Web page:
New Xeon MP pushes high-end Windows computing

Unisys is set up unveil a new ES-7000/200 server that could go a long way toward validating Microsoft's Windows platform as a...

Unisys is set up unveil a new ES-7000/200 server that could go a long way toward validating Microsoft's Windows platform as a viable competitor to high-end Unix and mainframe server systems.

New "Server Sentinel" technology onboard the ES-7000/200 will also deliver self-healing capabilities to the Unisys server in much the same way that IBM's eLiza self-healing system automatically corrects errors in the company's servers, according to Mark Feverston, vice-president of Unisys' server programme.

"If you are looking at high-end Unix servers, you really owe it to yourself to look at high-end Windows and Intel [chips], because we are delivering Unix-level performance with those tools today," Feverston said.

The ES-7000 was the first - and remains the only Intel-based server - that can run a Windows operating system across 32 processors within a single server.

Experts see the ES-7000/200 as a way of ushering Windows operating systems into a high-end computing market dominated by Unix-based servers, many of which use non-Intel RISC processors.

Robert Dorin, a research director with the Aberdeen Group, said a stigma still surrounds Windows operating systems, which are seen by administrators of high-performance systems as second-rate to the performance of Unix systems.

"What you have here is an on-going effort jointly between Unisys and Microsoft to position a Windows platform as a viable high-end Enterprise offering, and as an alternative to Unix," Dorin said. "Whether you talk about IBM, Sun, or HP, or any other high-end Unix platform, they are all more expensive than a Windows system. But obviously the market isn't pre-conditioned in thinking in those terms. So Unisys is trying to erode that locked mind set that Windows is not an enterprise platform."

The ES-7000/200 packs the latest Xeon multiprocessor (MP) chips from Intel, running at either 1.4GHz or 1.6GHz. Additionally, the ES-7000/200 is capable of running both 32-bit Xeon chips and 64-bit Intel Itanium-class chips side-by-side in the same server, partitioning 64-bit applications onto 64-bit chips and running 32-bit applications across a combination of the processors.

"This is a major step forward. Not only does the ES-7000/200 have additional performance via the new Xeon MP processors, but the Server Sentinel capabilities provide for automatic recovery of hardware and software errors, automated re-boot and re-start capabilities, automated kill and re-start of processors that could go foul, and dynamic processor affinity management, which is moving I/O and memory around within the server," Feverston said.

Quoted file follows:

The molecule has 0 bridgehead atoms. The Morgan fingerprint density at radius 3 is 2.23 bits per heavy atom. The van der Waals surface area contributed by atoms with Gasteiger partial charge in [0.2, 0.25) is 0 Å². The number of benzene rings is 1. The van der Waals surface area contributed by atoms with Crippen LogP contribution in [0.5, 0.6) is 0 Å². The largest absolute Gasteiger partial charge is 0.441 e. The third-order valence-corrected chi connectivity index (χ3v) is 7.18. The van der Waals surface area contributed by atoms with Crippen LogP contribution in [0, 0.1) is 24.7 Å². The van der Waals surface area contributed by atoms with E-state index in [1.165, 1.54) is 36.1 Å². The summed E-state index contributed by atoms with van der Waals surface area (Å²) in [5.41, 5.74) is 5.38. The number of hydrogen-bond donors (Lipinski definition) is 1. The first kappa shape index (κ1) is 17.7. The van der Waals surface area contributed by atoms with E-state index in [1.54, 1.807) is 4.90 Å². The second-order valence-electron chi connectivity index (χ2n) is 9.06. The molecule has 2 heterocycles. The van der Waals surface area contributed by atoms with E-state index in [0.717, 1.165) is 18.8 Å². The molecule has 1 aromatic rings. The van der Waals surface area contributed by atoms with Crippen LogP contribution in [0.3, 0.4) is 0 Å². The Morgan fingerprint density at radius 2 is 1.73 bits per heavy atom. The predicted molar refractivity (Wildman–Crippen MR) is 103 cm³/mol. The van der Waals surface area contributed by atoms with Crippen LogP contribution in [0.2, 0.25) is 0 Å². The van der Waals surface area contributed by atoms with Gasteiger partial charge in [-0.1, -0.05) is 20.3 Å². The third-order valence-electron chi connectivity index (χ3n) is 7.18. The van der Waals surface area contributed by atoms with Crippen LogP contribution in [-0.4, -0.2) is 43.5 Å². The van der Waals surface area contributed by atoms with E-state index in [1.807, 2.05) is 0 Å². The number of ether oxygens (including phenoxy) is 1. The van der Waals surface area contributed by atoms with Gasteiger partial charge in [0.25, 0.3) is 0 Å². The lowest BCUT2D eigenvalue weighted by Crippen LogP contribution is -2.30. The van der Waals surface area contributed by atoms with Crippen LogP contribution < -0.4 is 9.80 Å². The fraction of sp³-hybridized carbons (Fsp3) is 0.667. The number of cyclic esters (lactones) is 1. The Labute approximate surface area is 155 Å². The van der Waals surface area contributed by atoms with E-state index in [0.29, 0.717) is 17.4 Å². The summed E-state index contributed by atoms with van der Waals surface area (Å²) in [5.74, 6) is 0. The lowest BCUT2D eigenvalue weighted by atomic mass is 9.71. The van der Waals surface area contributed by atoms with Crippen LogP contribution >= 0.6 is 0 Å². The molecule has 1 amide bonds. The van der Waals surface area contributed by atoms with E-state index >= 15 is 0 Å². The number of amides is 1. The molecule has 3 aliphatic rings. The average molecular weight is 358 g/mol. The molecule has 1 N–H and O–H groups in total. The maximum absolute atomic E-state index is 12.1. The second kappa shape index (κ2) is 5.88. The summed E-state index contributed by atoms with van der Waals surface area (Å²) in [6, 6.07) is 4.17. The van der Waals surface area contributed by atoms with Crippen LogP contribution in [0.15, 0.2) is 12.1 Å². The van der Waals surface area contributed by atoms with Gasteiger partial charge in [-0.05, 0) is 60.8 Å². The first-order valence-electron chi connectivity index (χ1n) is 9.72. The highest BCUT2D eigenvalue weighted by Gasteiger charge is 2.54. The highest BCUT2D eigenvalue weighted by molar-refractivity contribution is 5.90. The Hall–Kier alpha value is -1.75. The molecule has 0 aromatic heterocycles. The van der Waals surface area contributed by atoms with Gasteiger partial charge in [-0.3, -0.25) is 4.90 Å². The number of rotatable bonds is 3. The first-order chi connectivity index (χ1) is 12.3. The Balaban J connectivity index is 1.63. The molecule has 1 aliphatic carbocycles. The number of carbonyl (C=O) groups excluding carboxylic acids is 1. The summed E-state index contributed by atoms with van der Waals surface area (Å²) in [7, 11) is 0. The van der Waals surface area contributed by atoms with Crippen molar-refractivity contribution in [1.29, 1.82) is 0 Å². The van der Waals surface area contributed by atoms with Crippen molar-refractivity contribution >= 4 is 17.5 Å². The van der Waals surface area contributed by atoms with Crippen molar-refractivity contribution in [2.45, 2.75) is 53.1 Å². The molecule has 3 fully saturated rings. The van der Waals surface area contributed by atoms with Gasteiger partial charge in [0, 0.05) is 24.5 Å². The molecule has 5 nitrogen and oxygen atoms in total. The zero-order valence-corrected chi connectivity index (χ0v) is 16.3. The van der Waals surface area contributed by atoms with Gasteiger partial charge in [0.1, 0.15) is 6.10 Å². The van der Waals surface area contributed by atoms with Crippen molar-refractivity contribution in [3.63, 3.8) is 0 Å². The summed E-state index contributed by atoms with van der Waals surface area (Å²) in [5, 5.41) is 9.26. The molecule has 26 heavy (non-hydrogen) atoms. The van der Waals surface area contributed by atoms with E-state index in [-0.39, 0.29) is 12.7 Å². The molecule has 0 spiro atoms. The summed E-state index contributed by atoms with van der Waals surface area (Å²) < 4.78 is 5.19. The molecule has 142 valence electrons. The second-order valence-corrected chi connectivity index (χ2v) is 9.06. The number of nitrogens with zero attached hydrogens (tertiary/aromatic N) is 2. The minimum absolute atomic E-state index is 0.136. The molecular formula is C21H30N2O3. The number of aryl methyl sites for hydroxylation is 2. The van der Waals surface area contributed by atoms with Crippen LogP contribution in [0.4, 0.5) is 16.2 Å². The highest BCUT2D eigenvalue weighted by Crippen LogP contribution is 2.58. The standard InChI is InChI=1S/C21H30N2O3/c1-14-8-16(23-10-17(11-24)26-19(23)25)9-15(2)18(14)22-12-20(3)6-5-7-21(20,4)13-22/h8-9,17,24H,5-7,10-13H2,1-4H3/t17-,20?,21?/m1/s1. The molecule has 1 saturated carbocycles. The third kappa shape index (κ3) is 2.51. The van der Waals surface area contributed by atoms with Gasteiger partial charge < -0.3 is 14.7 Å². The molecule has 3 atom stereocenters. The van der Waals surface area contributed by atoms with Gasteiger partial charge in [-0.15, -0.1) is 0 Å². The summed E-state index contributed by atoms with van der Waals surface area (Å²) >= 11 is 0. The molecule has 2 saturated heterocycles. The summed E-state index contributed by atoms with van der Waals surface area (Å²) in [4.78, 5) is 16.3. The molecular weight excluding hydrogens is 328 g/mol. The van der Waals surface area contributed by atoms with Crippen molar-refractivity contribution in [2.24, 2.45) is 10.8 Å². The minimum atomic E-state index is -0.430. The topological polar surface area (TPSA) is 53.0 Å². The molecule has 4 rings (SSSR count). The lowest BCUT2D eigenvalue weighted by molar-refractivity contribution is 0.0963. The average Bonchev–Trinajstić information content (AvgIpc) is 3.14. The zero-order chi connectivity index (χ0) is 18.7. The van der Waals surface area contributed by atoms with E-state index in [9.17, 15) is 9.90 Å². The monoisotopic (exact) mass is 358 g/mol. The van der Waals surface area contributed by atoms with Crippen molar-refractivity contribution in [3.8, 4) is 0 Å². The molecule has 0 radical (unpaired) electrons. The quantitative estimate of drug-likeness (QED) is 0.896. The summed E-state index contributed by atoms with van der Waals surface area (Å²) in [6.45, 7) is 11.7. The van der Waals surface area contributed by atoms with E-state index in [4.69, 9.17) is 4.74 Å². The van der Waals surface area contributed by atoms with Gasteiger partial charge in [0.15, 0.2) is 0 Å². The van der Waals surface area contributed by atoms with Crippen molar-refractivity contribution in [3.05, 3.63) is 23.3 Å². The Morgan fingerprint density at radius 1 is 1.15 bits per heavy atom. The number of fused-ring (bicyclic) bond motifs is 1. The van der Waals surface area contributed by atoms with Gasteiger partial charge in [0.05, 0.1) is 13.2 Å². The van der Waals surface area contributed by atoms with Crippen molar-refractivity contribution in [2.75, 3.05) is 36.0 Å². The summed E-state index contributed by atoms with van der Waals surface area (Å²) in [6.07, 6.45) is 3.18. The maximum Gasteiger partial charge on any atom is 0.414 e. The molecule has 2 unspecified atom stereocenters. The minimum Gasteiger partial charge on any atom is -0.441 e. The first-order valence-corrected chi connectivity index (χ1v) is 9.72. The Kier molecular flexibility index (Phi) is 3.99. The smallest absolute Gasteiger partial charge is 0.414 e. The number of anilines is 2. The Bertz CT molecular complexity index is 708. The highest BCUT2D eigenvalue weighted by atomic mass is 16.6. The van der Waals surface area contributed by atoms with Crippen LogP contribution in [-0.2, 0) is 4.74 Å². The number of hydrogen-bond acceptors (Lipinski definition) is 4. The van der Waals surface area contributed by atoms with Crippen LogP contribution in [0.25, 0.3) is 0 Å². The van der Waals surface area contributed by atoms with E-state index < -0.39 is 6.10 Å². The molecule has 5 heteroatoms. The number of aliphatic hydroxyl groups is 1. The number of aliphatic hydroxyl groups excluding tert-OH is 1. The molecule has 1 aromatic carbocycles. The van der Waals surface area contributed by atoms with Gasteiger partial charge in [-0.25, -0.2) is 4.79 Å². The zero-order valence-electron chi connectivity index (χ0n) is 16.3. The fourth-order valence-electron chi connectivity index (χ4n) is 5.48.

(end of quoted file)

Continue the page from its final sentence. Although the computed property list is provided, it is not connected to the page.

Server Sentinel offers system health monitoring, which provides a quick way to view the status of the ES-7000/200 from any secure Web browser. An array of software scripts within the ES-7000/200 can begin the process of recovering from a software or hardware failure before the actual failure occurs. CPU workloads and dynamic resource allocation can be automated and performed unattended by using Server Sentinel. And a system health advisor generates a wide range of reports to help administrators in analysing the server's performance, according to Unisys.

"People who might be looking at Unix will take a look at [the ES-7000/200] and say it has better price performance, I can get more skills around it, [and] I'm not locked into a proprietary operating system and proprietary chips," Feverston said. "We also find that when we get to the scale-out world, there are many times when it's a good economic decision to say 'I would rather consolidate many jobs and many servers into fewer, larger servers as opposed to having walls of smaller servers.'"

Unisys putting all its experience in mainframe computing behind the Intel-based workhorse that is the ES-7000/200 is only a small part of the overall picture, though, said Aberdeen's Dorin.

"The future success of the ES-7000/200 will rest on Unisys' ability to leverage Microsoft's market influence. Microsoft will rely on Unisys' ability as an old-school mainframe company that can penetrate the high-end computing market, and Unisys can help Microsoft chip away at the perception that Windows isn't ready for prime time," Dorin said.

Available in April 2002, pricing for the ES-7000/200 starts between $100,000 (£70,300) and $1m (£700,000) depending on configuration, according to Unisys.

Read more on Operating systems software

SearchCIO
SearchSecurity
SearchNetworking
SearchDataCenter
SearchDataManagement
Close